One of the risks of the panniculus is the tendency to form skin folds. These deposits can become a problem if they grow and become more pronounced. This can cause considerable discomfort to the patient. In the case of abdominal fat, it can begin to grow in the abdomen, covering the genitals and reaching up to the knees.
The skin folds tend to be dark, humid, and warm, making it an ideal breeding ground for organisms such as bacteria and fungi.
The infection not only causes an unpleasant smell and exposes patients to the risk of septicemia but can also enter the bloodstream and lead to multiple organ failure.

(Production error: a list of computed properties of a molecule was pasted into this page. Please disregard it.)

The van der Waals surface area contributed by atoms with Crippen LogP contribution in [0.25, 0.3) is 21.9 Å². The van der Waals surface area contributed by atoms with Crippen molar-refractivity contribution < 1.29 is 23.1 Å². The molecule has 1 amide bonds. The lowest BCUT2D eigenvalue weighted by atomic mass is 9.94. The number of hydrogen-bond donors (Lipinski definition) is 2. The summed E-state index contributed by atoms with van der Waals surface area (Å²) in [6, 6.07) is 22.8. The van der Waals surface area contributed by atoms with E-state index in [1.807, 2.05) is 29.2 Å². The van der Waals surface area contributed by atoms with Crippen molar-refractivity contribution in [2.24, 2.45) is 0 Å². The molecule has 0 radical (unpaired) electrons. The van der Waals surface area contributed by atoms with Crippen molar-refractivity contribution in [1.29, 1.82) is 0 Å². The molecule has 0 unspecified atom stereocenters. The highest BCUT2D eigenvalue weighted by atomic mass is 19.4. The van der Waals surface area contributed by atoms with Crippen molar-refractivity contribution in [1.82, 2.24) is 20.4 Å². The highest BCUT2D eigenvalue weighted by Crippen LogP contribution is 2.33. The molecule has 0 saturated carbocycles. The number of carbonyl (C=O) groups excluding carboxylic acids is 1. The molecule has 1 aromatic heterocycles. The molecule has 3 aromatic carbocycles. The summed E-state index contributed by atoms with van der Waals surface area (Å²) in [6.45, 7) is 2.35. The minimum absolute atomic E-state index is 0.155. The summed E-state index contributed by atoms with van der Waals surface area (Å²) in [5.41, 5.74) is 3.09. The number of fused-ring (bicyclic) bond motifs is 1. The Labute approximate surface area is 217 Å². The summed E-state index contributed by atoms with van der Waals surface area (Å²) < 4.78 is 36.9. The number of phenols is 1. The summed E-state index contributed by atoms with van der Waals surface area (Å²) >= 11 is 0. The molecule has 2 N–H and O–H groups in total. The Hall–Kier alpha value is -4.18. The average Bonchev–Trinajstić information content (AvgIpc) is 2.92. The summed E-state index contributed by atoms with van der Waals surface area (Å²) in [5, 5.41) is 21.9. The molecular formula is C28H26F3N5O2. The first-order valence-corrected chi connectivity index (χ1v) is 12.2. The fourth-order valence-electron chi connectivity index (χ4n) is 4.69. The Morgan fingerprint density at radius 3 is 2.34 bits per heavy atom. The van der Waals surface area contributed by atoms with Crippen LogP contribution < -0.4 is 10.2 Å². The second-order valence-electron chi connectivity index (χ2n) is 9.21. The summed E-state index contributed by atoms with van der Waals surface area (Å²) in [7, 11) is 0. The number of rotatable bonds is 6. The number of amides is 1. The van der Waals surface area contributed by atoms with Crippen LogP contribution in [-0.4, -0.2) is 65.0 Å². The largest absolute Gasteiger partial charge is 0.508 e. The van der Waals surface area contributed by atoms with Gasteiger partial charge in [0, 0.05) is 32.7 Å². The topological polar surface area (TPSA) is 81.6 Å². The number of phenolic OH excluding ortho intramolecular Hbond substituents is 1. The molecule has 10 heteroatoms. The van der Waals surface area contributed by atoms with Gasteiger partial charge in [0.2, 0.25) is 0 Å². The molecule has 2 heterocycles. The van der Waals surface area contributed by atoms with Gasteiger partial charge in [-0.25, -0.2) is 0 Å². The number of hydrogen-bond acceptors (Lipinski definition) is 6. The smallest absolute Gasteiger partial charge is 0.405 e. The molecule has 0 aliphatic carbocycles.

Patients can develop severe skin infections and suffer large ulcers and lesions due to the uncontrolled growth of microorganisms.
The weight of the panniculus can distort the patient’s posture and strain the back. It is difficult to perform diagnostic tests on adipose tissue, making it difficult to identify the structure of the abdomen.
The patient may need more invasive tests to discover more about what is happening. The patient or doctor may also believe that there is dangerous tumor growth.
In patients with mild panniculus during pregnancy, most of the skin goes back into place and tightens in the lower abdomen when the body recovers.
However, severe and rapid weight loss can leave pockets of excess fat on the skin, and some patients may need surgery to remove the excess once their weight has stabilized.
An operation called a panniculectomy is a tummy tuck in which part or all of the adipose tissue is removed.